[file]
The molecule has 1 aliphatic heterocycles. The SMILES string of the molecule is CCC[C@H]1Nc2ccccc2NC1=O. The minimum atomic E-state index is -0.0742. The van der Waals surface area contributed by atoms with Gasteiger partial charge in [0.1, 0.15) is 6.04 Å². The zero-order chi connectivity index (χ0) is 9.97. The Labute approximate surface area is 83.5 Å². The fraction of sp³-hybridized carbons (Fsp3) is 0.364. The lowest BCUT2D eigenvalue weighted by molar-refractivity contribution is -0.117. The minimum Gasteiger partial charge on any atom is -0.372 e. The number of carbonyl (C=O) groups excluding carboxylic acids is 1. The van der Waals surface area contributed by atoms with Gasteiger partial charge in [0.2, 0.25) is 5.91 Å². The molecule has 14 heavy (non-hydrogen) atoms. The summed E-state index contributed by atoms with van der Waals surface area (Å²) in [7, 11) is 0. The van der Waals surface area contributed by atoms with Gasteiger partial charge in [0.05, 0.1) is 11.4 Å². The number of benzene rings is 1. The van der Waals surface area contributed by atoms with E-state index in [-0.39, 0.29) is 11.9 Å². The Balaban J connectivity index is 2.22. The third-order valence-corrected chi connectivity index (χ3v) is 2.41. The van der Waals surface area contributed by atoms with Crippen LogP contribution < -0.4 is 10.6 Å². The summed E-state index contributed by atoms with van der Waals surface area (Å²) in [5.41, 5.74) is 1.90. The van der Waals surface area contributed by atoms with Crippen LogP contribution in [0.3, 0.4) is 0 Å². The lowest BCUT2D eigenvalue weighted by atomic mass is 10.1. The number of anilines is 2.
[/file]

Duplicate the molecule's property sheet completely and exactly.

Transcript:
The molecule has 1 aliphatic heterocycles. The SMILES string of the molecule is CCC[C@H]1Nc2ccccc2NC1=O. The minimum atomic E-state index is -0.0742. The van der Waals surface area contributed by atoms with Gasteiger partial charge in [0.1, 0.15) is 6.04 Å². The zero-order chi connectivity index (χ0) is 9.97. The Labute approximate surface area is 83.5 Å². The fraction of sp³-hybridized carbons (Fsp3) is 0.364. The lowest BCUT2D eigenvalue weighted by molar-refractivity contribution is -0.117. The minimum Gasteiger partial charge on any atom is -0.372 e. The number of carbonyl (C=O) groups excluding carboxylic acids is 1. The van der Waals surface area contributed by atoms with Gasteiger partial charge in [0.2, 0.25) is 5.91 Å². The molecule has 14 heavy (non-hydrogen) atoms. The summed E-state index contributed by atoms with van der Waals surface area (Å²) in [7, 11) is 0. The van der Waals surface area contributed by atoms with Gasteiger partial charge in [0.05, 0.1) is 11.4 Å². The number of benzene rings is 1. The van der Waals surface area contributed by atoms with E-state index in [-0.39, 0.29) is 11.9 Å². The Balaban J connectivity index is 2.22. The third-order valence-corrected chi connectivity index (χ3v) is 2.41. The van der Waals surface area contributed by atoms with Crippen LogP contribution < -0.4 is 10.6 Å². The summed E-state index contributed by atoms with van der Waals surface area (Å²) in [5.41, 5.74) is 1.90. The van der Waals surface area contributed by atoms with Crippen LogP contribution in [0.3, 0.4) is 0 Å². The lowest BCUT2D eigenvalue weighted by atomic mass is 10.1. The number of anilines is 2.